Another Temple season had crashed and burned, and ended in the same unsatisfying middle the Owls had inhabited since the ’30s. By the end of 1986 they were 6-5. No bowl game. The young coach at the time took it hard, breaking out an expression to describe his feelings that was as philosophical as it was depressing.
“If you dream about things,” he told Sports Illustrated then, “you get broken dreams.”
That coach was Bruce Arians. He’s now regarded as one of the most-respected minds in the NFL, having won at least 10 games in all three of his seasons as head coach of the Arizona Cardinals. The Cardinals play the Eagles at the Linc on Sunday and while the Birds are hanging on for life the Cardinals have wrapped up a playoff berth, probably as the No. 2 seed in the NFC.
Two things are surprising here. The first: One of the NFL’s best coaches got his start at Temple, where coaching careers went to die in the 80s and 90s. The second: Temple forced him out. Arians didn’t leave for a better situation. But all of the above is true. Bruce Arians was once in charge of Temple’s program.
“Most people,” said former Temple defensive back Frank Bongivengo, “don’t realize it.”
Temple hired Arians in 1983 after the retirement of Wayne Hardin. Hardin had coached for 11 years and steered Temple toward something resembling respectability. The Owls made just one bowl game in that period and never beat Pitt or Penn State, but they finished with six winning records. Arians was pegged to build some consistency and get Temple closer to the level of the other top teams in the east.
He was one of the top coaching prospects in the entire country (Temple president Peter Liacouras called him the “most promising”), having worked as an assistant under the legendary Bear Bryant at Alabama. When Temple hired him in 1983, Arians was 30. That made him the youngest head coach in college football.
These days, the hire of a 30-year-old top Alabama assistant would’ve been all over Sportscenter and Twitter. College sports weren’t as big of a deal in the 80s, though. Paul Darragh, a linebacker, didn’t even hear about the hire from Temple. He first learned Arians would be his new coach when he read it in the newspaper at home during Winter Break in Pittsburgh. When the team arrived back at school, Arians and his staff met the team in an auditorium. They spoke with Southern accents and looked nearly the same age as the players they addressed.
But if the stereotype of a young coach is the “players coach” who goes a little softer on his team, Arians didn’t fit it.
“You’d screw up and you’d think BA would hate you,” said Todd McNair, a Temple running back who went on to play and coach in the NFL, referring to Arians by his nickname. “But then 10 minutes later he’s got his arm around you and he’s kidding and joking.”
Sometimes, it took longer than 10 minutes for Arians to make up with his players. In 1984, Temple lost on the road at Delaware in a game it should have easily won. At halftime, Darragh remembers Arians telling the team they’d be in big trouble if they lost. He promised he’d force them to scrimmage at 6 on Sunday morning. The final score was 34-19 Delaware, and the Temple players arrived back in town, slept for a few hours and then met on the practice.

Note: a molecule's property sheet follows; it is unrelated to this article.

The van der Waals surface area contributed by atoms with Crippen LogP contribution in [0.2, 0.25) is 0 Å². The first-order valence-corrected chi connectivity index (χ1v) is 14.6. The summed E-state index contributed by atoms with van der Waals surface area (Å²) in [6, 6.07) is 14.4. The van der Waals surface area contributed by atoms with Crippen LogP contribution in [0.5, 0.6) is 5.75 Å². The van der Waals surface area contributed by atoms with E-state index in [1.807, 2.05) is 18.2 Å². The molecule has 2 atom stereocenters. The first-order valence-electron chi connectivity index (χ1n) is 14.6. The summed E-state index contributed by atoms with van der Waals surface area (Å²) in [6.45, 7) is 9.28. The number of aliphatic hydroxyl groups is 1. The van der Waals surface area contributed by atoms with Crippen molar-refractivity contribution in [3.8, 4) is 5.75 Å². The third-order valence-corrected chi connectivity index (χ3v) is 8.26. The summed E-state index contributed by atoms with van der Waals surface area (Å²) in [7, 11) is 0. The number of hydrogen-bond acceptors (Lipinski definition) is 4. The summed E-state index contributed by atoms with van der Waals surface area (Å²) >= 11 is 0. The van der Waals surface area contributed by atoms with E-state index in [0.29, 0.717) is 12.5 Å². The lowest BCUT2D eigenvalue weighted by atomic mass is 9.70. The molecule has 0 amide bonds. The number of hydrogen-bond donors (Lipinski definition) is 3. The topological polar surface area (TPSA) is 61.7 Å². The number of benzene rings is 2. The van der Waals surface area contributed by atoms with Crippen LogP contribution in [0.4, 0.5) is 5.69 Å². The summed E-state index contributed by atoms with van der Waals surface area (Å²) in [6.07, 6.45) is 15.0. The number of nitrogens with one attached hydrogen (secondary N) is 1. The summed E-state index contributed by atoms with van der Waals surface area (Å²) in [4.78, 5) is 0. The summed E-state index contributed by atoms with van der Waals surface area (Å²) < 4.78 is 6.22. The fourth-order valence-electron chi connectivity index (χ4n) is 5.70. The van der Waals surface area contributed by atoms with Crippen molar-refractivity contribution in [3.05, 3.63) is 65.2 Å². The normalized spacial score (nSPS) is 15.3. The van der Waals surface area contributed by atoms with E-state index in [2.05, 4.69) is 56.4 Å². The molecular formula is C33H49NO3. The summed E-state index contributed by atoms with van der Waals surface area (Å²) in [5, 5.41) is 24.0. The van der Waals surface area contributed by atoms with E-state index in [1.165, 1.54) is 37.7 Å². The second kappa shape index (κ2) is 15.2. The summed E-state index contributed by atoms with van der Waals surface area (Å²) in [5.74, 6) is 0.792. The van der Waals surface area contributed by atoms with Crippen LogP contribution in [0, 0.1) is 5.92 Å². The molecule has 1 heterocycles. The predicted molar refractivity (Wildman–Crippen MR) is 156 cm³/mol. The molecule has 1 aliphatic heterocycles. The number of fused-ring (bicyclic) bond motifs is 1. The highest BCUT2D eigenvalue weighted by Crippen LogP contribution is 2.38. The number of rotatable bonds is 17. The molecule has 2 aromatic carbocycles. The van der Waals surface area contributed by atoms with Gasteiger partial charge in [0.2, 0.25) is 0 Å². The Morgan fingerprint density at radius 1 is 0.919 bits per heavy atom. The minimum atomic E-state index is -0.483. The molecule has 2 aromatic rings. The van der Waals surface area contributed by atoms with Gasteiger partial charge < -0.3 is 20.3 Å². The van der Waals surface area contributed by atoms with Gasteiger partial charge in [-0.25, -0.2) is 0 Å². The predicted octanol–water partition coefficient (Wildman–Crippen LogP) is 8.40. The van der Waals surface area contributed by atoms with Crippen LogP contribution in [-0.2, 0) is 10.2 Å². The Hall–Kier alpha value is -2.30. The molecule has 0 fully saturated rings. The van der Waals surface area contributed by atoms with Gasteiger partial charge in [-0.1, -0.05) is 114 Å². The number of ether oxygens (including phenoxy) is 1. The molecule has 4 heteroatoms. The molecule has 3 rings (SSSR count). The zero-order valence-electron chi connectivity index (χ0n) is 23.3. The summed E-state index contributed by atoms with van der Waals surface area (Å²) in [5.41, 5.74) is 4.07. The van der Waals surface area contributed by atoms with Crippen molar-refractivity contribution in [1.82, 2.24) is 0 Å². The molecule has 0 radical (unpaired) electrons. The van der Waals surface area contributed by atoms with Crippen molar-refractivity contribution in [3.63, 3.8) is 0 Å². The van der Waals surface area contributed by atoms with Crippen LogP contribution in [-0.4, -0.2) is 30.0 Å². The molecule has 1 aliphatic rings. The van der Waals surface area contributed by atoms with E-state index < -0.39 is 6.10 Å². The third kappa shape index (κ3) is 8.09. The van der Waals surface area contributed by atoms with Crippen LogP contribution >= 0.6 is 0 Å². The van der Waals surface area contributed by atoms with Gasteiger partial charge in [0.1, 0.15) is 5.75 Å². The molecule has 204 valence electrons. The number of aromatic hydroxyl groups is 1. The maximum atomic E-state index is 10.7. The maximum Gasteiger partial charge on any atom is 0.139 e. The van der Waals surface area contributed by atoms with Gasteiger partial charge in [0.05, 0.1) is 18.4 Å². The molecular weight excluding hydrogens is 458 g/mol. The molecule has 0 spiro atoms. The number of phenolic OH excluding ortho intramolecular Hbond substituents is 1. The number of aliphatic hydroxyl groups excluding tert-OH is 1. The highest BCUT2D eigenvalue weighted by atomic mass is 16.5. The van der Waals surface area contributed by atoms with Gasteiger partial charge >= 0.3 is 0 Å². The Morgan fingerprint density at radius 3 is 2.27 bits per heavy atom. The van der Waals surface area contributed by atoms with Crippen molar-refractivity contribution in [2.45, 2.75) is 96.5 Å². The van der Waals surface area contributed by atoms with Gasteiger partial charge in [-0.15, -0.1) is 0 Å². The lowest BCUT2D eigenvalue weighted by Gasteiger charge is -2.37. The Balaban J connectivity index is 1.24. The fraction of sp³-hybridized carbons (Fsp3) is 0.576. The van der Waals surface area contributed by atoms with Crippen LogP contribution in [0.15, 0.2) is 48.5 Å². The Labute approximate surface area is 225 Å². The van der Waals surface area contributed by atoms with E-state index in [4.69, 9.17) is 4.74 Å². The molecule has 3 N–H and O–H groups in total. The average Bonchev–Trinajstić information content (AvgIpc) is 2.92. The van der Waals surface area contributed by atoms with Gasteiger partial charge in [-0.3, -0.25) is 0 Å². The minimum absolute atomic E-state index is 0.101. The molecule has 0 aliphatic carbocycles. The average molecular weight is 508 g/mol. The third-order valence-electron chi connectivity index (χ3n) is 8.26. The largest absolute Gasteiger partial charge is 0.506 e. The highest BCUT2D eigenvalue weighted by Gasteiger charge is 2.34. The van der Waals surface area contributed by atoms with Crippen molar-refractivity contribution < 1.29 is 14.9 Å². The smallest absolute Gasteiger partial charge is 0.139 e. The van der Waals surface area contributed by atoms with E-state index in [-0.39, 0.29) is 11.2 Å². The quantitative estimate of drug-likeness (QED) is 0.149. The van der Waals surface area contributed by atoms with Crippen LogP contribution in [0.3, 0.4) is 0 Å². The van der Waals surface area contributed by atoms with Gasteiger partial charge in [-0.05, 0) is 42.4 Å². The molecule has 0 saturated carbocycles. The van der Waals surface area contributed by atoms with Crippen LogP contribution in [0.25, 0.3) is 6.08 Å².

“The next morning we had a full blown scrimmage, and it was brutal,” said Darragh, now the coach at Bloomsburg. “It was tough. But I will say this. There was some method to the madness.”
Temple won three of its next four games and finished the year 6-5. In Arians’ six years, they finished 6-5 twice and beat Pitt a total of three times, but finished with losing records in four seasons, playing schedules that were among the toughest in the nation. His overall record was 27-39, later changed to 21-45 because Temple forfeited those six victories in 1986 because running back Paul Palmer was associated with an agent.
But Temple thrived at developing talent. Palmer finished as the Heisman runner-up in 1986, and 12 players coached by Arians were drafted into the NFL. Only 15 players have been drafted into the NFL from Temple since.
“We never really could get all the way over the hump,” McNair said. “If they had kept him, we’d have been balling. They should’ve kept him. He definitely got us more respectability.”
Temple deserves blame, too. The administration wanted its football program to match Penn State and Pitt without putting forward the commensurate investment in facilities and equipment. Arians had asked for an indoor practice facility, for instance, and been turned down. In a Sports Illustrated interview shortly after his dismissal he put it this way: “When I started here, I was asking for buildings. Pretty soon I was only asking for pants and jerseys.”
It’s been nearly 30 years since Arians left. His time at Temple may be mostly forgotten by general sports fans but not his players. Bongivengo says he is in an email group with many former Temple teammates who have been talking plenty about Arians during the Cardinals’ 11-2 run. Terry Wright, a defensive back in the 80s, lives in the Phoenix area and still drops by the practice facility to chat from time to time. Darragh used to do the same when Arians was an assistant for the Steelers.
Arizona’s coaching staff features former Temple player Kevin Ross. Todd Bowles, head coach of the New York Jets, also played for Arians at Temple. Darragh got his first job as a graduate assistant under Arians, and McNair worked with Arians for the Cleveland Browns. Their roots to success all trace back to Temple and Arians.
“We didn’t have the best team in the world,” says McNair, “but we had a great group of people that were involved in the program.”